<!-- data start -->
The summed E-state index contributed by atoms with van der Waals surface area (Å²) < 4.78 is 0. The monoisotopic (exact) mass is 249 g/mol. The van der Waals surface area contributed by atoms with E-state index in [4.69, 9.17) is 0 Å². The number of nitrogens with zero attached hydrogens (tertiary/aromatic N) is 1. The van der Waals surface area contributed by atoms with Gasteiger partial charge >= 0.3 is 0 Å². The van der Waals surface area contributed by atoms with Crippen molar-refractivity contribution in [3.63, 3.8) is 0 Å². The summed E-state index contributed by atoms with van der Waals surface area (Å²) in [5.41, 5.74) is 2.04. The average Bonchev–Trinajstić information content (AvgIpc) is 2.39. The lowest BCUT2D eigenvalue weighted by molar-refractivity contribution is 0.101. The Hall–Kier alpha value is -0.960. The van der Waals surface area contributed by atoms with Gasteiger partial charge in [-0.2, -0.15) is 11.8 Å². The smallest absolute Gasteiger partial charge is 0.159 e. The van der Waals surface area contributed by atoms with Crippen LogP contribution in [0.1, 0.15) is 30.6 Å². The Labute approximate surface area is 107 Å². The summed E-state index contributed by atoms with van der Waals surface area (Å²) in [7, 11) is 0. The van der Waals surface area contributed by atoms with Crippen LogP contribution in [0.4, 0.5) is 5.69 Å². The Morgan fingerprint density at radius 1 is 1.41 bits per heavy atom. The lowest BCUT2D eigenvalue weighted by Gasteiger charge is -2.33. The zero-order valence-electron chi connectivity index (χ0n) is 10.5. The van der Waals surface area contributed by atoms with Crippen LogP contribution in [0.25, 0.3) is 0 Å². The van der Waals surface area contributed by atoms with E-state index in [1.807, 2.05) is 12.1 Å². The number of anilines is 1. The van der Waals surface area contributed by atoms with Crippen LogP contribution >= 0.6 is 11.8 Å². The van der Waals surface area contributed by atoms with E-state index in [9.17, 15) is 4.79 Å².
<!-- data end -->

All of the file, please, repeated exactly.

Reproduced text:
The summed E-state index contributed by atoms with van der Waals surface area (Å²) < 4.78 is 0. The monoisotopic (exact) mass is 249 g/mol. The van der Waals surface area contributed by atoms with E-state index in [4.69, 9.17) is 0 Å². The number of nitrogens with zero attached hydrogens (tertiary/aromatic N) is 1. The van der Waals surface area contributed by atoms with Gasteiger partial charge >= 0.3 is 0 Å². The van der Waals surface area contributed by atoms with Crippen molar-refractivity contribution in [3.63, 3.8) is 0 Å². The summed E-state index contributed by atoms with van der Waals surface area (Å²) in [5.41, 5.74) is 2.04. The average Bonchev–Trinajstić information content (AvgIpc) is 2.39. The lowest BCUT2D eigenvalue weighted by molar-refractivity contribution is 0.101. The Hall–Kier alpha value is -0.960. The van der Waals surface area contributed by atoms with Gasteiger partial charge in [-0.2, -0.15) is 11.8 Å². The smallest absolute Gasteiger partial charge is 0.159 e. The van der Waals surface area contributed by atoms with Crippen LogP contribution in [0.1, 0.15) is 30.6 Å². The Labute approximate surface area is 107 Å². The summed E-state index contributed by atoms with van der Waals surface area (Å²) in [7, 11) is 0. The van der Waals surface area contributed by atoms with Crippen LogP contribution in [0.4, 0.5) is 5.69 Å². The Morgan fingerprint density at radius 1 is 1.41 bits per heavy atom. The lowest BCUT2D eigenvalue weighted by Gasteiger charge is -2.33. The zero-order valence-electron chi connectivity index (χ0n) is 10.5. The van der Waals surface area contributed by atoms with Crippen LogP contribution in [0.25, 0.3) is 0 Å². The van der Waals surface area contributed by atoms with E-state index in [1.807, 2.05) is 12.1 Å². The number of anilines is 1. The van der Waals surface area contributed by atoms with Crippen LogP contribution >= 0.6 is 11.8 Å². The van der Waals surface area contributed by atoms with E-state index in [9.17, 15) is 4.79 Å².